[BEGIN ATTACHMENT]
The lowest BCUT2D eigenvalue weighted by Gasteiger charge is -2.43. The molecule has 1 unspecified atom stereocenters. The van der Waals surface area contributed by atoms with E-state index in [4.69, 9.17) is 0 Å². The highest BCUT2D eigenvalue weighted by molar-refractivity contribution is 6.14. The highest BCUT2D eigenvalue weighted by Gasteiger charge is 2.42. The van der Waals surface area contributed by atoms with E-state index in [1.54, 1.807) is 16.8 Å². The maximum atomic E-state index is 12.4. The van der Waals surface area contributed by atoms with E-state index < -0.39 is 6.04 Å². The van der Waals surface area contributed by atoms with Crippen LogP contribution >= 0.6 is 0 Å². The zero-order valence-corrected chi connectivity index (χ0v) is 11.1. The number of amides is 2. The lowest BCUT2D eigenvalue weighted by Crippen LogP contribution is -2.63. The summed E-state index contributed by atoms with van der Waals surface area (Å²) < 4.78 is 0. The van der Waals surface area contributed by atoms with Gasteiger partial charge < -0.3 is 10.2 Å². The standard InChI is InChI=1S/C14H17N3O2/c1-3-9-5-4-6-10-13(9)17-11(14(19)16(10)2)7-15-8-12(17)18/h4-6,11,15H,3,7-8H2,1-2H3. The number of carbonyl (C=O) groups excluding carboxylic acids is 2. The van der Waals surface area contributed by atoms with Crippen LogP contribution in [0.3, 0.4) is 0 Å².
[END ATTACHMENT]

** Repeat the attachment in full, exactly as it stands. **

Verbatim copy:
The lowest BCUT2D eigenvalue weighted by Gasteiger charge is -2.43. The molecule has 1 unspecified atom stereocenters. The van der Waals surface area contributed by atoms with E-state index in [4.69, 9.17) is 0 Å². The highest BCUT2D eigenvalue weighted by molar-refractivity contribution is 6.14. The highest BCUT2D eigenvalue weighted by Gasteiger charge is 2.42. The van der Waals surface area contributed by atoms with E-state index in [1.54, 1.807) is 16.8 Å². The maximum atomic E-state index is 12.4. The van der Waals surface area contributed by atoms with E-state index < -0.39 is 6.04 Å². The van der Waals surface area contributed by atoms with Crippen LogP contribution >= 0.6 is 0 Å². The zero-order valence-corrected chi connectivity index (χ0v) is 11.1. The number of amides is 2. The lowest BCUT2D eigenvalue weighted by Crippen LogP contribution is -2.63. The summed E-state index contributed by atoms with van der Waals surface area (Å²) < 4.78 is 0. The van der Waals surface area contributed by atoms with Gasteiger partial charge < -0.3 is 10.2 Å². The standard InChI is InChI=1S/C14H17N3O2/c1-3-9-5-4-6-10-13(9)17-11(14(19)16(10)2)7-15-8-12(17)18/h4-6,11,15H,3,7-8H2,1-2H3. The number of carbonyl (C=O) groups excluding carboxylic acids is 2. The van der Waals surface area contributed by atoms with Crippen LogP contribution in [0.3, 0.4) is 0 Å².